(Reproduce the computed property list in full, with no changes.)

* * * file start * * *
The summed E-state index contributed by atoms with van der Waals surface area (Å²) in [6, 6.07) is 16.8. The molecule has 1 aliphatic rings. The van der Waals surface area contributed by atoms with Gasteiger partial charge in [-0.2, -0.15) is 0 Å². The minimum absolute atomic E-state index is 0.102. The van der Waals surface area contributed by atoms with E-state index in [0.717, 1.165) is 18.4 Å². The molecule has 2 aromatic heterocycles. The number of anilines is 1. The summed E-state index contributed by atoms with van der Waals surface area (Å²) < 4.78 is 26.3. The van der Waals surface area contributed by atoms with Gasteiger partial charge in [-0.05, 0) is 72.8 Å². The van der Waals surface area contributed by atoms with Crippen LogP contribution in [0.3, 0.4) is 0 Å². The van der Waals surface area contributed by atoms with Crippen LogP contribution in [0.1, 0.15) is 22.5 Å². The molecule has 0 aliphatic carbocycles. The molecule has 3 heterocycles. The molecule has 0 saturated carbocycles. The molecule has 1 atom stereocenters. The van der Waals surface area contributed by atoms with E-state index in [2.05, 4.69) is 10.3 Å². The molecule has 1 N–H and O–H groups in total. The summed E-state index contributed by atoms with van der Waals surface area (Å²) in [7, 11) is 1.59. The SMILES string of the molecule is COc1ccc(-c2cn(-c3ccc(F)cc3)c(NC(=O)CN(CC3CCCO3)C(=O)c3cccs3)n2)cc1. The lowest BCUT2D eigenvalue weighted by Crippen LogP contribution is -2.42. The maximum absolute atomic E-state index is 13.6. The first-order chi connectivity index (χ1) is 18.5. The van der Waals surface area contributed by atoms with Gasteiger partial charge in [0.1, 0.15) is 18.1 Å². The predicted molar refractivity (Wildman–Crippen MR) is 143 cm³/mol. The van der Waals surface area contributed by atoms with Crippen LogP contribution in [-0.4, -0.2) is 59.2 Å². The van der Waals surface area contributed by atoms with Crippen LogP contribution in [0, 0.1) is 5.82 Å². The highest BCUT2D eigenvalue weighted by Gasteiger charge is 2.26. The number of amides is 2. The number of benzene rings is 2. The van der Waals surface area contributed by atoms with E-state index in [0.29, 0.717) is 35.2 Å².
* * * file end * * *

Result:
The summed E-state index contributed by atoms with van der Waals surface area (Å²) in [6, 6.07) is 16.8. The molecule has 1 aliphatic rings. The van der Waals surface area contributed by atoms with Gasteiger partial charge in [-0.2, -0.15) is 0 Å². The minimum absolute atomic E-state index is 0.102. The van der Waals surface area contributed by atoms with E-state index in [0.717, 1.165) is 18.4 Å². The molecule has 2 aromatic heterocycles. The number of anilines is 1. The summed E-state index contributed by atoms with van der Waals surface area (Å²) < 4.78 is 26.3. The van der Waals surface area contributed by atoms with Gasteiger partial charge in [-0.05, 0) is 72.8 Å². The van der Waals surface area contributed by atoms with Crippen LogP contribution in [0.3, 0.4) is 0 Å². The van der Waals surface area contributed by atoms with Crippen LogP contribution in [0.1, 0.15) is 22.5 Å². The molecule has 0 aliphatic carbocycles. The molecule has 3 heterocycles. The molecule has 0 saturated carbocycles. The molecule has 1 atom stereocenters. The van der Waals surface area contributed by atoms with E-state index in [2.05, 4.69) is 10.3 Å². The molecule has 1 N–H and O–H groups in total. The summed E-state index contributed by atoms with van der Waals surface area (Å²) in [7, 11) is 1.59. The SMILES string of the molecule is COc1ccc(-c2cn(-c3ccc(F)cc3)c(NC(=O)CN(CC3CCCO3)C(=O)c3cccs3)n2)cc1. The lowest BCUT2D eigenvalue weighted by Crippen LogP contribution is -2.42. The maximum absolute atomic E-state index is 13.6. The first-order chi connectivity index (χ1) is 18.5. The van der Waals surface area contributed by atoms with Gasteiger partial charge in [0.1, 0.15) is 18.1 Å². The predicted molar refractivity (Wildman–Crippen MR) is 143 cm³/mol. The van der Waals surface area contributed by atoms with Crippen LogP contribution in [-0.4, -0.2) is 59.2 Å². The van der Waals surface area contributed by atoms with Crippen LogP contribution in [0, 0.1) is 5.82 Å². The highest BCUT2D eigenvalue weighted by Gasteiger charge is 2.26. The number of amides is 2. The number of benzene rings is 2. The van der Waals surface area contributed by atoms with E-state index in [0.29, 0.717) is 35.2 Å².